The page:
Its fruity, floral and tangy flavours, made with a double shot of blanco tequila, a double shot of Cointreau and lime juice, are a big part of its undisputed reputation.


However, on the other side of the Atlantic, in the United States, new habits and a more pronounced taste for bitterness are beginning to emerge, to the detriment of the famous cocktail.


A summer alternative to Spritz and Martini


If gin, in the wake of the Millennials, has invaded the alcoholic evenings of Generation Z (individuals born between 1997 and 2010), no Parisian summer terrace can do without Spritz, Martini and, since last year, Negroni Sbagliato.


All these drinks evoke the flavors of Venice, Turin and Rome, respectively.


Like the Margarita, these cocktails come in many variations, such as the Spritz Saint Germain (made with elderflowers) or the Spritz Lemon (made with limoncello).


Spritz glasses, Unsplash

Originally from Padua, but long consumed exclusively in Venice, the Spritz is already entering its eighth season of summer terraces in Paris, to the point of having few rivals, much to the delight of the Campari group, owner of the Aperol brand – the main orange-based ingredient in the Spritz cocktail – since 2003.


If the cocktail has managed to seduce all that Paris and the hexagonal hot spots have of trendy bars, sunny beaches and medium-sized supermarkets, it’s thanks to a well-honed marketing strategy. Since 2014, Campari has extended distribution of Aperol to supermarkets, canvassed and trained bartenders, organized events and, last but not least, de-seasonalized its drinks by offering them as far afield as ski resorts.


Not bad for an Aperol which, when Campari bought it, was only known in Venice and distributed in three Italian cities.


If the cocktail has won over customers and professionals alike, it’s not only because of its emblematic color, which is highly Instagrammable, but also because it’s simpler and quicker to prepare than a mojito. Like the Margarita, the Spritz has the advantage of requiring just three ingredients (Aperol, prosecco and orange pieces).


It’s also less expensive: 90 euro cents versus 1.80 euros for a Mojito in 2017.


With Margari’Time, Cointreau seems to be following Campari’s successful strategy, especially since the Italian group bought the Picon brand from Diageo last year.


The move to win over the French market looks like a comeback: after Henri Verneuil’s film Un Singe en Hiver (1963) – starring Jean Gabin and Jean-Paul Belmondo – Picon bière has long been a popular drink in French bistros.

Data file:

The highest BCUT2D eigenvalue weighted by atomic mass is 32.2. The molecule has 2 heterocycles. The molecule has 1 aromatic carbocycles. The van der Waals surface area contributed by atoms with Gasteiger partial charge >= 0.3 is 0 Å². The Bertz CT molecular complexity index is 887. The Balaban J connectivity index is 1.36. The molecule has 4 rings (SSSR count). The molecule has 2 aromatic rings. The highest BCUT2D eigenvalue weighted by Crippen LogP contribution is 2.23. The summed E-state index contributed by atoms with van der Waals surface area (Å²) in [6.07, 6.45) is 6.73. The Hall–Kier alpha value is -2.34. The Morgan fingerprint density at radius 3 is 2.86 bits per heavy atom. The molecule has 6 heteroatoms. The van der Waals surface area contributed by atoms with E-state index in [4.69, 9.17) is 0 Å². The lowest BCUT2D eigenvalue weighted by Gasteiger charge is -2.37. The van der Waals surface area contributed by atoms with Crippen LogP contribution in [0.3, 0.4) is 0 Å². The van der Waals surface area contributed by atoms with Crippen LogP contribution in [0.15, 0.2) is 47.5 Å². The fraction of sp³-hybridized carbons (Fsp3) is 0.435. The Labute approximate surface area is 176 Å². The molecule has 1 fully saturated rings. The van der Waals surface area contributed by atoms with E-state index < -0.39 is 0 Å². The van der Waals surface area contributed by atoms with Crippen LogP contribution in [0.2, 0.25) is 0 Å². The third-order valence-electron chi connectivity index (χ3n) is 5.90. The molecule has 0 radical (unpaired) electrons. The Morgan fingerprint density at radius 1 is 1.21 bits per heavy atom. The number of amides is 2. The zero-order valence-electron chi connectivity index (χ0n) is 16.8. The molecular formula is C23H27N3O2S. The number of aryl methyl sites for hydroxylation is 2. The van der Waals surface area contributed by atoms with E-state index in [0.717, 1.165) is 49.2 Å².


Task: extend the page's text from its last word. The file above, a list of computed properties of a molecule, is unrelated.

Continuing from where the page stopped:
As a sign of the growing polarization of the United States and the return of Donald Trump to the media scene – a fervent opponent of Mexicans – tequila and the Margarita associated with it are losing ground, with Americans preferring bitters cocktails with an assumed bitterness such as Martini and Aperol.


According to an American study published in May 2023, commissioned by No Deposit Casino and relayed by Tequila Raiders, the Margarita is now No. 1 in only one US state: Alabama.

Most popular cocktails in each US state © No Deposit Casino

Old-fashioned whisky comes out on top in 21 states


Other popular choices include the Martini, in second place, followed by the Manhattan and then the Cosmopolitan.


This change of habit can also be explained by a growing quest for less sweet cocktails, which has a direct impact on Pina Colada and Sex on The Beach.


Nevertheless, the latter remain in the hearts of the inhabitants of Mississippi and Virginia respectively.


According to the same study, Americans consume 2.2 cocktails and spend an average of $24.26 per outing.


They would be prepared to pay a maximum of $15.54 for a single cocktail.


Fortunately, in France, the Margarita has not yet said its last word.


And with 50 recipes listed by Cointreau, anyone – cocktail lover or follower of the NoLo movement (editor’s note: alcohol-free or moderate consumption) – will be able to find their own Margarita.


Indeed, thanks to social networks, members of Generation Z have discovered the recipe that reconciles flavors: the Margarita Spritz. It combines tequila blanco, lemon juice, syrup and soda.


In short: On June 13 and 14, from 7pm to 11pm, it’s Margari’Time at Dernier Etage, 11 rue Forest, 18th arrondissement, Paris.


Read also > Rémy Cointreau records a record year 

Featured photo : © Press


Picture of Victor Gosselin
Victor Gosselin
Victor Gosselin is a journalist specializing in luxury, HR, tech, retail, and editorial consulting. A graduate of EIML Paris, he has been working in the luxury industry for 9 years. Fond of fashion, Asia, history, and long format, this ex-Welcome To The Jungle and Time To Disrupt likes to analyze the news from a sociological and cultural angle.